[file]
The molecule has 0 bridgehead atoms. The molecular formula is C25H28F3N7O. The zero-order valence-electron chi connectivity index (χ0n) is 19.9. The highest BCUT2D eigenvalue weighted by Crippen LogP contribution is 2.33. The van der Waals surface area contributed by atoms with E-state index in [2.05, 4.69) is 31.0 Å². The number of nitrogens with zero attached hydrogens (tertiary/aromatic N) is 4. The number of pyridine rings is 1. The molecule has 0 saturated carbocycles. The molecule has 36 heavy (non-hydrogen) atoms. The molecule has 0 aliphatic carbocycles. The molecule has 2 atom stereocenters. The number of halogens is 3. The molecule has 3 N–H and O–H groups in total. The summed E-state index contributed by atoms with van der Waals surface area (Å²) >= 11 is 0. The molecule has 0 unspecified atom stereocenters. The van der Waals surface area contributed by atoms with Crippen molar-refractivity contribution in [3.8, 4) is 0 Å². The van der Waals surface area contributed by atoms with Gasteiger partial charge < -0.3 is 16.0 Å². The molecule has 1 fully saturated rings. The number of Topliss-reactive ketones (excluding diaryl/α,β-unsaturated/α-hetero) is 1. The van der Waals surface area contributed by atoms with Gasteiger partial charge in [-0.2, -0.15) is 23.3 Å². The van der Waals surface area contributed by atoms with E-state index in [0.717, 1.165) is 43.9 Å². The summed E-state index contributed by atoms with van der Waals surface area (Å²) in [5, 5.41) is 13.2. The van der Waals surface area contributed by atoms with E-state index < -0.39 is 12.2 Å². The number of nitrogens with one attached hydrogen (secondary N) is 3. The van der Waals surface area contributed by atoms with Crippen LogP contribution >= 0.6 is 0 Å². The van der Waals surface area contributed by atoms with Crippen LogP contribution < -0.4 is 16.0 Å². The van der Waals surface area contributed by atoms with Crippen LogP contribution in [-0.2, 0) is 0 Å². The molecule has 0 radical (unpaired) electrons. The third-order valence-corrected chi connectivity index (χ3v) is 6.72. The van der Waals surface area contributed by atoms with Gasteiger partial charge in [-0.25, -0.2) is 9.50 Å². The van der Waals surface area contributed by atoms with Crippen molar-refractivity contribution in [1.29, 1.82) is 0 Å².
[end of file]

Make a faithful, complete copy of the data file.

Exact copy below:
The molecule has 0 bridgehead atoms. The molecular formula is C25H28F3N7O. The zero-order valence-electron chi connectivity index (χ0n) is 19.9. The highest BCUT2D eigenvalue weighted by Crippen LogP contribution is 2.33. The van der Waals surface area contributed by atoms with E-state index in [2.05, 4.69) is 31.0 Å². The number of nitrogens with zero attached hydrogens (tertiary/aromatic N) is 4. The number of pyridine rings is 1. The molecule has 0 saturated carbocycles. The molecule has 36 heavy (non-hydrogen) atoms. The molecule has 0 aliphatic carbocycles. The molecule has 2 atom stereocenters. The number of halogens is 3. The molecule has 3 N–H and O–H groups in total. The summed E-state index contributed by atoms with van der Waals surface area (Å²) >= 11 is 0. The molecule has 0 unspecified atom stereocenters. The van der Waals surface area contributed by atoms with Crippen molar-refractivity contribution in [3.8, 4) is 0 Å². The van der Waals surface area contributed by atoms with Gasteiger partial charge < -0.3 is 16.0 Å². The molecule has 1 fully saturated rings. The number of Topliss-reactive ketones (excluding diaryl/α,β-unsaturated/α-hetero) is 1. The van der Waals surface area contributed by atoms with Gasteiger partial charge in [-0.2, -0.15) is 23.3 Å². The van der Waals surface area contributed by atoms with E-state index in [0.717, 1.165) is 43.9 Å². The summed E-state index contributed by atoms with van der Waals surface area (Å²) in [5, 5.41) is 13.2. The van der Waals surface area contributed by atoms with E-state index < -0.39 is 12.2 Å². The number of nitrogens with one attached hydrogen (secondary N) is 3. The van der Waals surface area contributed by atoms with Crippen LogP contribution >= 0.6 is 0 Å². The van der Waals surface area contributed by atoms with Crippen LogP contribution < -0.4 is 16.0 Å². The van der Waals surface area contributed by atoms with Crippen LogP contribution in [-0.2, 0) is 0 Å². The molecule has 0 radical (unpaired) electrons. The third-order valence-corrected chi connectivity index (χ3v) is 6.72. The van der Waals surface area contributed by atoms with Gasteiger partial charge in [-0.25, -0.2) is 9.50 Å². The van der Waals surface area contributed by atoms with Crippen molar-refractivity contribution in [1.29, 1.82) is 0 Å².